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Relayware Partner Relationship Management

Your Customers Are All That Matter Pt. 2

Controlling the customer journey and experience when you don’t really own the customer

Posted on September 10, 2014 by Mike Morgan

Last week, I discussed the important role that channel partners play in your customer relationship. Catch up on that here. As I mentioned, the channel was servicing the vast majority of your target customers before the recession, they continue doing so and will well into the future.

Though these facts cannot be disputed, there remains a lack of focus and investment on indirect channels. Too many senior executives stubbornly believe that their brand carries more weight than their indirect channel, and as a consequence, the brand will generate the demand and the channel will merely fulfil the demand.

There are a couple of flaws in that belief. First, most products and services we buy are part of a whole solution that addresses our needs as a customer. This means that the product is only of the total sum. Your partners are the cooks that combine the ingredients into a consumable dish for the customer in a way that you alone cannot. And to round off this particular metaphor, don’t forget that your partners serve the menu, make and serve the meal as well as wash the dishes too.

Secondly, your channel partners are seen by the customer as an independent, vendor-agnostic trusted advisor to the customer. Whether they’re a technology system integrator, an independent financial advisor, a motorcycle dealer or an insurance broker -- the customer expects they are getting sound and impartial advice.

In the same way that social media can be an enemy or an ally to a company by moulding public opinion and influencing potential customers, a channel partner can win or lose you a customer based on the perceived quality or lack of quality of your relationship with that partner. The quality of your relationships with your channel partners is entirely down to you and your company’s execution of a channel strategy. This strategy must take into account both your company’s needs as well as meeting the needs of your channel partners. This requires that vendors devotes equal attention to executing well in every phase of the partner lifecycle as well as fluid two-communication throughout:

  1. Selection and Segmentation
  2. Recruitment and Onboarding
  3. Training and Enablement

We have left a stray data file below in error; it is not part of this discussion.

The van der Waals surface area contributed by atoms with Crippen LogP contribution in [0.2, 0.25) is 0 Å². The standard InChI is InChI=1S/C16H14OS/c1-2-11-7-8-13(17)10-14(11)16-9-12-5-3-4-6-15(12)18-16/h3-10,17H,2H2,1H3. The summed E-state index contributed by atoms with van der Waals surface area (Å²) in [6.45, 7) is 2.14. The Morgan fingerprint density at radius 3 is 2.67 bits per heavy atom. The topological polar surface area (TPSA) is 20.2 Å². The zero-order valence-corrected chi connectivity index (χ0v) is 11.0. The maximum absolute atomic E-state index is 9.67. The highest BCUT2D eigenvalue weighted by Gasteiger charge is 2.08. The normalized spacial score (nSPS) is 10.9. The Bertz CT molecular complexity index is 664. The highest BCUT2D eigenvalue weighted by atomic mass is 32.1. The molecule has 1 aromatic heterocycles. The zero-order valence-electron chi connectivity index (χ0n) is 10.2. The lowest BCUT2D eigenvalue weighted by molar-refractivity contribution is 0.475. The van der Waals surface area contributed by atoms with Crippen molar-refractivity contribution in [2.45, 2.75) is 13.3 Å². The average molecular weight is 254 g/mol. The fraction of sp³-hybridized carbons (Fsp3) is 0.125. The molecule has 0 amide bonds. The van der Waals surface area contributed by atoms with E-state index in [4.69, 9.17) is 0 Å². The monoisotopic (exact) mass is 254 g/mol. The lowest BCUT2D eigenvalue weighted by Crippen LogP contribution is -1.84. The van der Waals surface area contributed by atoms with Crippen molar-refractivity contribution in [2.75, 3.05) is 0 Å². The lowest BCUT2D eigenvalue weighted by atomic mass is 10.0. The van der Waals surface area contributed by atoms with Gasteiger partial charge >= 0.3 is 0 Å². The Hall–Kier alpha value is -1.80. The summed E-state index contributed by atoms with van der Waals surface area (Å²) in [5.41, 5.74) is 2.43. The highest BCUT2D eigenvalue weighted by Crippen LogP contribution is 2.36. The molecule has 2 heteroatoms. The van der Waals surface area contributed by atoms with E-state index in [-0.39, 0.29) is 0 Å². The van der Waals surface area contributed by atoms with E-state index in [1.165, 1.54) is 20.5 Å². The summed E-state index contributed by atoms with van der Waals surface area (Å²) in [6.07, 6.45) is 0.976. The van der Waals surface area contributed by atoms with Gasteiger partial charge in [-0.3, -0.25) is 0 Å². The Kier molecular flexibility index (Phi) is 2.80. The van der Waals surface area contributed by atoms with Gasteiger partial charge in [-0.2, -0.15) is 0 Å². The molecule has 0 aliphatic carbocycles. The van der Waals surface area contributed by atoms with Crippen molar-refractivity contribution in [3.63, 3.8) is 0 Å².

4. Establishing Shared Goals
  5. Incentivization, Motivation and Compensation
  6. Go-to-Market Collaboration
  7. Provision of Information, Tools and Resources
  8. Performance Management and Optimization

 

Many companies succeed in executing such a holistic channel strategy, but only to a handful of their top performing partners. This effectively engineers a self-fulfilling Pareto principle and an over-dependency on just another set of large “customers” with all of the economic disadvantages I highlighted earlier. The rest are left behind.

The consequences of poor execution across the board to all partners are clear and profound. I encounter dozens of companies every week who go merely through the motions. Companies who, through carbon-copy partner programs fail to recognize that their indirect sales channel represents 10s or 100,000s of people and make a living out of marketing, selling and supporting the things they make to the customers they covet.

Remember that in over 90% of all buying decisions, most depend on a combination of your direct marketing execution (assuming you can influence the customer BEFORE they engage their channel partner) and the effectiveness of your channel strategy in influencing your channel partner’s behaviour once engaged with the customer. But which carries more weight in the final moment of truth? Even if your competitor’s marketing execution is weaker than yours, but they have greater influence over the channel partner than you do, all other things being equal, you will lose most of the time.

So how effective are you addressing the needs of customers who are serviced not by you directly, but rather by your channel partners? And just how effectively are you partnering with the channel to help them to be more likely to market and sell for you and delight your customers every step of the way? Here are my suggestions for some next steps:

  • Go meet your customers. Not just the blue chips, but try meeting the small to medium-sized business owners as well.  Ask them: